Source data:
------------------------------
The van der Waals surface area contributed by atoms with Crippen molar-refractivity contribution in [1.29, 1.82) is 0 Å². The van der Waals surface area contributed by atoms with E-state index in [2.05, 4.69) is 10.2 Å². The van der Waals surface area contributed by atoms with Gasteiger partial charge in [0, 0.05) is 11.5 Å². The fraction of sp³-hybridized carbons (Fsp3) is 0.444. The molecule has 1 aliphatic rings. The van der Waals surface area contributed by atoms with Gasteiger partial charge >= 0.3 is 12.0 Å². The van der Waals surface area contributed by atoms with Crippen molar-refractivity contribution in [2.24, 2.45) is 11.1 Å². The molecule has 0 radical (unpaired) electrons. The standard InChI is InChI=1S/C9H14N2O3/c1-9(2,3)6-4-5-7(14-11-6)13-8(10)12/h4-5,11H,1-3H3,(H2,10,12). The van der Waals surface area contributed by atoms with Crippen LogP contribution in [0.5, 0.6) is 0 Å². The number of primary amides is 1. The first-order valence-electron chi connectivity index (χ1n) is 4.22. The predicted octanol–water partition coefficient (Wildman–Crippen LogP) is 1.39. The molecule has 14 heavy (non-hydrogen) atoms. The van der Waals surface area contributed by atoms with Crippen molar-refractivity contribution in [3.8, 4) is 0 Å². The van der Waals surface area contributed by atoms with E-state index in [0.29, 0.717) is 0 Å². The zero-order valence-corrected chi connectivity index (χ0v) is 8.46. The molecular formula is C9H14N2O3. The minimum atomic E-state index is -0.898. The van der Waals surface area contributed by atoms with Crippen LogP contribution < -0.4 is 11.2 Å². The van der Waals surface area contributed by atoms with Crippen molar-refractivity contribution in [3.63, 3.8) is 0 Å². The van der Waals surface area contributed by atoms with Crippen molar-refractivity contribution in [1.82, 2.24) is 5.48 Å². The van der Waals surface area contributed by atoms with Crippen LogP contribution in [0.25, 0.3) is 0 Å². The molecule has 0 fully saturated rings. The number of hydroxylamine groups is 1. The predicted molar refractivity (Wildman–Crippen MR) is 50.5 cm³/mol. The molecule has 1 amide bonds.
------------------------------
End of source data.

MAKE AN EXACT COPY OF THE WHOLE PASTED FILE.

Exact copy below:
The van der Waals surface area contributed by atoms with Crippen molar-refractivity contribution in [1.29, 1.82) is 0 Å². The van der Waals surface area contributed by atoms with E-state index in [2.05, 4.69) is 10.2 Å². The van der Waals surface area contributed by atoms with Gasteiger partial charge in [0, 0.05) is 11.5 Å². The fraction of sp³-hybridized carbons (Fsp3) is 0.444. The molecule has 1 aliphatic rings. The van der Waals surface area contributed by atoms with Gasteiger partial charge >= 0.3 is 12.0 Å². The van der Waals surface area contributed by atoms with Crippen molar-refractivity contribution in [2.24, 2.45) is 11.1 Å². The molecule has 0 radical (unpaired) electrons. The standard InChI is InChI=1S/C9H14N2O3/c1-9(2,3)6-4-5-7(14-11-6)13-8(10)12/h4-5,11H,1-3H3,(H2,10,12). The van der Waals surface area contributed by atoms with Crippen LogP contribution in [0.5, 0.6) is 0 Å². The number of primary amides is 1. The first-order valence-electron chi connectivity index (χ1n) is 4.22. The predicted octanol–water partition coefficient (Wildman–Crippen LogP) is 1.39. The molecule has 14 heavy (non-hydrogen) atoms. The van der Waals surface area contributed by atoms with Crippen molar-refractivity contribution in [3.8, 4) is 0 Å². The van der Waals surface area contributed by atoms with E-state index in [0.29, 0.717) is 0 Å². The zero-order valence-corrected chi connectivity index (χ0v) is 8.46. The molecular formula is C9H14N2O3. The minimum atomic E-state index is -0.898. The van der Waals surface area contributed by atoms with Crippen LogP contribution < -0.4 is 11.2 Å². The van der Waals surface area contributed by atoms with Crippen molar-refractivity contribution in [3.63, 3.8) is 0 Å². The van der Waals surface area contributed by atoms with Crippen molar-refractivity contribution in [1.82, 2.24) is 5.48 Å². The van der Waals surface area contributed by atoms with Crippen LogP contribution in [0.25, 0.3) is 0 Å². The molecule has 0 fully saturated rings. The number of hydroxylamine groups is 1. The predicted molar refractivity (Wildman–Crippen MR) is 50.5 cm³/mol. The molecule has 1 amide bonds.